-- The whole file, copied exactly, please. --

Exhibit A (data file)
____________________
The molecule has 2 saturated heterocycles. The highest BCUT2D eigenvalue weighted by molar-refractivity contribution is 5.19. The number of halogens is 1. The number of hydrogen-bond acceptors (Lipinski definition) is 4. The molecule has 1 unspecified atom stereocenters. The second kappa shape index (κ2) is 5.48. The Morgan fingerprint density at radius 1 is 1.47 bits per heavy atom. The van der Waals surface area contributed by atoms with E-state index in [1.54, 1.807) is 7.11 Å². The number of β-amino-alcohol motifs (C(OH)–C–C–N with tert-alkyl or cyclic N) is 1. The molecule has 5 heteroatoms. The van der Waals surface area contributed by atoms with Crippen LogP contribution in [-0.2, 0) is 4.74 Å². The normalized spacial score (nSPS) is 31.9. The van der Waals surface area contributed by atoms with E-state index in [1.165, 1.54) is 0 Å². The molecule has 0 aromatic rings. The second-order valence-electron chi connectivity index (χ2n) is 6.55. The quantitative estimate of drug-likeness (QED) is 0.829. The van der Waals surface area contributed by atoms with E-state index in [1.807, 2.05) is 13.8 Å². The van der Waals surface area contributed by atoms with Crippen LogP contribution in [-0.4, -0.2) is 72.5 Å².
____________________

The molecule has 2 saturated heterocycles. The highest BCUT2D eigenvalue weighted by molar-refractivity contribution is 5.19. The number of halogens is 1. The number of hydrogen-bond acceptors (Lipinski definition) is 4. The molecule has 1 unspecified atom stereocenters. The second kappa shape index (κ2) is 5.48. The Morgan fingerprint density at radius 1 is 1.47 bits per heavy atom. The van der Waals surface area contributed by atoms with E-state index in [1.54, 1.807) is 7.11 Å². The number of β-amino-alcohol motifs (C(OH)–C–C–N with tert-alkyl or cyclic N) is 1. The molecule has 5 heteroatoms. The van der Waals surface area contributed by atoms with Crippen LogP contribution in [-0.2, 0) is 4.74 Å². The normalized spacial score (nSPS) is 31.9. The van der Waals surface area contributed by atoms with E-state index in [1.165, 1.54) is 0 Å². The molecule has 0 aromatic rings. The second-order valence-electron chi connectivity index (χ2n) is 6.55. The quantitative estimate of drug-likeness (QED) is 0.829. The van der Waals surface area contributed by atoms with E-state index in [1.807, 2.05) is 13.8 Å². The van der Waals surface area contributed by atoms with Crippen LogP contribution in [-0.4, -0.2) is 72.5 Å².